* Assuming a 150 lb. caregiver turns a patient to their side with a reach between 34 and 36 inches. Data obtained from www.CDC.gov—NIOSH. 2013.

The more our arms are extended, the less weight we can carry while minimizing risk of injury.

For example:

  • When our hands are 10” from our ankles, about 1/3 of the worker’s body weight is ideal. On average, this amounts to approximately 51 lbs.
  • When our hands are 16” from our ankles, the weight should be reduced by 40%. This means that about 30 lbs. would be ideal carry weight.
  • When our hands are 25” from our ankles, the ideal carry weight should be around 20 lbs. It is highly recommended that no weight should be carried when arms are extended more than 25”.

Although the standard accepted guideline is to turn patients every two hours, there remains a few questions about the validity of this guideline. For example, a patient on a standard mattress may need to be turned more frequently than a patient on a viscoelastic foam mattress.

Even though very little research has been done to investigate this guideline further, one study showed that 80-90% of respondents identify that the two hour guideline is what they should go by.9

However, of those same respondents, only 50.7% of patients were being turned every two hours. 9

With that being said, only 57% of respondents believed pressure sore prevention was being achieved.9

 

Cost of pressure sores1

 

Providing healthcare to Canadians is an endless endeavour. Management has to balance the budget between wages, equipment, infection control, and countless other factors. With so many things going on, it may be safe to assume that pressure sore prevention is not a hot topic around budget time.

However, there are many reasons to incorporate pressure sore prevention into the budget.

  • Pressure sores can lead to serious complications, including death
  • Once formed, pressure sores will lengthen the time of stay, which means that there is one less bed available for new patients
    • The average length of hospital stay to treat pressure sores was 12.2 days in 200610
    • Patients with hospital-acquired pressure ulcers, on average, cost the healthcare system an additional $13,50011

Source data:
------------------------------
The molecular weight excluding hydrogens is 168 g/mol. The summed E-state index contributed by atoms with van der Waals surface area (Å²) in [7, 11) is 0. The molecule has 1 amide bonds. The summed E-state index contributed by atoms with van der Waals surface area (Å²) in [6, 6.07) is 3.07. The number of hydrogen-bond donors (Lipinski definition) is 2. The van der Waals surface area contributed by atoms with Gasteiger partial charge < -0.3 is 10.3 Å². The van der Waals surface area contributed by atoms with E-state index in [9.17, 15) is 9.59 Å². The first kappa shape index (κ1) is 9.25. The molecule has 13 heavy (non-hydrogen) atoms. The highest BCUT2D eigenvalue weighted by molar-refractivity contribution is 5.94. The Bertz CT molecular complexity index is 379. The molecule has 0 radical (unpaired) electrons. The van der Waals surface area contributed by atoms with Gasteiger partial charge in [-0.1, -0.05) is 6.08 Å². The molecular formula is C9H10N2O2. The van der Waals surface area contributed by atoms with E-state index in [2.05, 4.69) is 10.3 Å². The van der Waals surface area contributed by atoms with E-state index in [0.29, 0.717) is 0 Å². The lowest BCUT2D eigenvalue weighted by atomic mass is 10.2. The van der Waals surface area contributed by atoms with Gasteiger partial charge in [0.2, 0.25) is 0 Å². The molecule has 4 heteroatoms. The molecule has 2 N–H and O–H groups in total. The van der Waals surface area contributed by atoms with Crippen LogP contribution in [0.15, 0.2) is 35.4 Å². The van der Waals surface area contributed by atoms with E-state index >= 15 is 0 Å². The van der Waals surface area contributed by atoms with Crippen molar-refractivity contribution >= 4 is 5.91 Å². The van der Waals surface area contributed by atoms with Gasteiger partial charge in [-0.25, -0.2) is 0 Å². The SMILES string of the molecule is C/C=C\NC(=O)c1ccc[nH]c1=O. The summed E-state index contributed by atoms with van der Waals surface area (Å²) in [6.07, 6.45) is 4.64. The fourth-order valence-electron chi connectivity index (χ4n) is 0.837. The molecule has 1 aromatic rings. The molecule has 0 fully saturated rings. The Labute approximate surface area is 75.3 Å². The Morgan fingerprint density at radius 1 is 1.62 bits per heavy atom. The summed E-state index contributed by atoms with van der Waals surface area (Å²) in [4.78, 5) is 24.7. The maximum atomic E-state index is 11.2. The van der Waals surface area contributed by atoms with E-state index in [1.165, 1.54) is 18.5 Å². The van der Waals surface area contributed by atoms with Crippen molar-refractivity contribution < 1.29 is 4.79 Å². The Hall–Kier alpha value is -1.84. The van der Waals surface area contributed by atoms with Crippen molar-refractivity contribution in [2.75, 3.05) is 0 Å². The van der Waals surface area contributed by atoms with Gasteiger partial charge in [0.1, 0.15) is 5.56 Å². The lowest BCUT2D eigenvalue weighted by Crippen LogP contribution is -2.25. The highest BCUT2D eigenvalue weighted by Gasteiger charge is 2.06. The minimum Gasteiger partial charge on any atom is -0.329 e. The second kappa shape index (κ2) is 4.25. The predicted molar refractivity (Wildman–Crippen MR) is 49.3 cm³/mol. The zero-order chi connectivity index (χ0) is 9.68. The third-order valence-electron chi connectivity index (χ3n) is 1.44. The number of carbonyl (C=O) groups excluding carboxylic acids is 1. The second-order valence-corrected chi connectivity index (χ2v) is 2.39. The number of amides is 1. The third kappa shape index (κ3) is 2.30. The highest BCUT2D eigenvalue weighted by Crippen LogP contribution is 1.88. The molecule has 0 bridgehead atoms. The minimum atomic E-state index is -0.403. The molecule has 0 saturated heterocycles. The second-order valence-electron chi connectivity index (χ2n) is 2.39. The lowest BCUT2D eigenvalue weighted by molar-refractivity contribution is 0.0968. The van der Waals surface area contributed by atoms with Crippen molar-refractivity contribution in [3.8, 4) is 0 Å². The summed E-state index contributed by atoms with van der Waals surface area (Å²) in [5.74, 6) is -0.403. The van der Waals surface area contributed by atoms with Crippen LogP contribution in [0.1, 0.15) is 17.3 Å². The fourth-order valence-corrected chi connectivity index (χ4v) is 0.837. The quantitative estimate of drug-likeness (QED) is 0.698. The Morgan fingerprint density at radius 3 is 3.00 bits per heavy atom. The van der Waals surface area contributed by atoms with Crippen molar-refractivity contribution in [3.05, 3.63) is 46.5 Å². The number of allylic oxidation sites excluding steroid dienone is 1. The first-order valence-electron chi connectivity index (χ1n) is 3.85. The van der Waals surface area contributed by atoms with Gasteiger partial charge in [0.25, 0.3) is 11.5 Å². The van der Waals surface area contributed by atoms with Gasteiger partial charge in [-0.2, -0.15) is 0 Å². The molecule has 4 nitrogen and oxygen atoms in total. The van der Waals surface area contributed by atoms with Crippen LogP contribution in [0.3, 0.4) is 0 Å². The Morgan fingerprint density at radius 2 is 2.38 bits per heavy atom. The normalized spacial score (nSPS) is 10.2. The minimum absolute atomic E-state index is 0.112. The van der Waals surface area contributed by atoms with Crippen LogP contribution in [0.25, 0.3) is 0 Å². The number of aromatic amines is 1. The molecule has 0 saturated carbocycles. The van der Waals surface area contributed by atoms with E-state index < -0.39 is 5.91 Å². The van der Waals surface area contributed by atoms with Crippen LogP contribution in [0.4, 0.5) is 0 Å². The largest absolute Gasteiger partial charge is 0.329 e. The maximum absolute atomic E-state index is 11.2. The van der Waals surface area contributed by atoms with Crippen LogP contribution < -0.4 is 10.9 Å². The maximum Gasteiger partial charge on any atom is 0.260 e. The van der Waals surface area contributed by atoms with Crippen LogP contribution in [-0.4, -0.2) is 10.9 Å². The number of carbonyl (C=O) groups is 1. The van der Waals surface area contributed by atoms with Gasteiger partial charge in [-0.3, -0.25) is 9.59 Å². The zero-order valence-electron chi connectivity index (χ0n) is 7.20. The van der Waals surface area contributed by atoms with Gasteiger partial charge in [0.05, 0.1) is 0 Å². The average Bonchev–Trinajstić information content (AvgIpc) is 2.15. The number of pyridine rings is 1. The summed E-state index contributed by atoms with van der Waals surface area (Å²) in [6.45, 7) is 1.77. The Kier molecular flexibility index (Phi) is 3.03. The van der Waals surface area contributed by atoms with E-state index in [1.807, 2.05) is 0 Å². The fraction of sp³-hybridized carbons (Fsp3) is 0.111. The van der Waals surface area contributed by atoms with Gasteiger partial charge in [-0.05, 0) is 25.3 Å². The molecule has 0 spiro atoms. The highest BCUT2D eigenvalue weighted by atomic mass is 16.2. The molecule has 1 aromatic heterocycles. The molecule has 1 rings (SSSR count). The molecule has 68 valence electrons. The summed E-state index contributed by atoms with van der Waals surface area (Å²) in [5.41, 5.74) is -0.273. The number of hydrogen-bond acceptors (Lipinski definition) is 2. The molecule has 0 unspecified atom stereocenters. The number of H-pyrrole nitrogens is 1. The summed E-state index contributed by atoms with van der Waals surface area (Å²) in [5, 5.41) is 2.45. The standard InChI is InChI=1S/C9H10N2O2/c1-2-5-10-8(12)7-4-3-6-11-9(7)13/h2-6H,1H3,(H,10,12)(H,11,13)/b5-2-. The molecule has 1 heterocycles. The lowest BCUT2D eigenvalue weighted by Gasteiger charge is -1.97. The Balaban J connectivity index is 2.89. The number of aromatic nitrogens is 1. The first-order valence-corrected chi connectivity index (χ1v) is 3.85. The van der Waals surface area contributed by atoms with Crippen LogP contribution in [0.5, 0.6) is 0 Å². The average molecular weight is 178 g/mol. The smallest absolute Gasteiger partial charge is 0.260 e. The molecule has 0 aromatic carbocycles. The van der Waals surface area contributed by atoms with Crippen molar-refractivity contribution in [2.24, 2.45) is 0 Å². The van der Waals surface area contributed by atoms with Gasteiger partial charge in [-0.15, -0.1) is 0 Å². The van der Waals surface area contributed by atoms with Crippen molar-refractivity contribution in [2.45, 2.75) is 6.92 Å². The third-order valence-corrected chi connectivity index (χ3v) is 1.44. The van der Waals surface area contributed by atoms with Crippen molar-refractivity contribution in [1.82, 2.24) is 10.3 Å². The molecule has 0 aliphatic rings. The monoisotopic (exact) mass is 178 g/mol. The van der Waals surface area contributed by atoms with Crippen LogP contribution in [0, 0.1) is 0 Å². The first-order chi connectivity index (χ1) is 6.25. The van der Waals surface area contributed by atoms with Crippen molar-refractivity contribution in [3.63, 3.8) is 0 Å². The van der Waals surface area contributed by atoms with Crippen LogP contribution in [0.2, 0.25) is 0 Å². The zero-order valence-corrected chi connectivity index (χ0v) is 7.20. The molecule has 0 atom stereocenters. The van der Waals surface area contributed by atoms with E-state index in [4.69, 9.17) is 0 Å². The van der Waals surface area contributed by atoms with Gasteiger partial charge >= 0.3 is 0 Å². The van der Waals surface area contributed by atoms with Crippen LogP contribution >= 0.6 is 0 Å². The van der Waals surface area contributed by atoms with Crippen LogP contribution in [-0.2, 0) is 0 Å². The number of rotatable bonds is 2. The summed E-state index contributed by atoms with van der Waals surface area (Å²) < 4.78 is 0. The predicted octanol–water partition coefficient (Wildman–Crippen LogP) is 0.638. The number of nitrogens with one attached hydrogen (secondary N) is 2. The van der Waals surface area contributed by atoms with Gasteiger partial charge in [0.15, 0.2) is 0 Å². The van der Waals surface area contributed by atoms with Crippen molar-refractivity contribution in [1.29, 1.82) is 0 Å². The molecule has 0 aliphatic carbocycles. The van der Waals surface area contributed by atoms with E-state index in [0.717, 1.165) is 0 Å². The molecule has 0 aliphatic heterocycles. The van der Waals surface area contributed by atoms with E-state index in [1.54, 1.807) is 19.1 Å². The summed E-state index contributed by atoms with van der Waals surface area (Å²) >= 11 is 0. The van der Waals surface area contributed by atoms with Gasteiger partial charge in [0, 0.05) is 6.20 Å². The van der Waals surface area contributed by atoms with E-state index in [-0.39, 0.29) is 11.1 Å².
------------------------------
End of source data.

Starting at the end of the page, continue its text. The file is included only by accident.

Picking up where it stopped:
• Cost of litigation and liability

While guidelines have remained the same over the last four decades, technology has changed drastically.

Healthcare equipment manufacturers have started to take notice of the issues surrounding the challenges faced by facilities and healthcare professionals. In a world where healthcare technology is rapidly evolving, it is important to give the end user a product that they have a hand in developing, as well as giving the facility the realistic opportunity to buy en masse.

One such manufacturer is Linet. Taking first hand experiences from front line healthcare professionals, Linet developed a bed that incorporates Automatic Lateral Therapy (ALT). The bed can be pre-programmed to automatically turn the patient over a specific time period, thus making sure that every patient gets turned.

The ALT also makes it easier for nurses to turn the patient. As the bed is already tilting the patient, turning the patient the remainder of the way is very minimal. Apart from assuring that the patient gets turned, the next biggest benefit is the reduction in potential injuries to staff.

References:

  1. http://www.canadian-nurse.com/en/articles/issues/2012/april-2012/adding-insult-to-injury
  2. http://www.wsibstatistics.ca/WSIB-StatisticalReport_S1.pdf
  3. http://www.nursingcenter.com/lnc/journalarticle?Article_ID=503126
  4. http://www.nursingassistanteducation.com/site/courses/eng/nae-ppu-eng.php
  5. https://www.meditek.ca/linet-hospital-beds/turn-better/
  6. http://www.nursingcenter.com/lnc/pdfjournal?AID=503126&an=00129334-200405000-00001&Journal_ID=&Issue_ID=
  7. http://healthydebate.ca/2014/04/topic/health-promotion-disease-prevention/health-care-worker-injury
  8. http://www.statcan.gc.ca/pub/82-624-x/2014001/article/11922-eng.htm
  9. http://www.ncbi.nlm.nih.gov/books/NBK2650/
  10. http://www.hcup-us.ahrq.gov/reports/statbriefs/sb3.pdf
  11. http://healthydebate.ca/opinions/should-ontario-be-more-proactive-in-pressure-ulcer-prevention
  12. http://www.hc-sc.gc.ca/hcs-sss/pubs/nurs-infirm/2002-cnac-cccsi-final/index-eng.php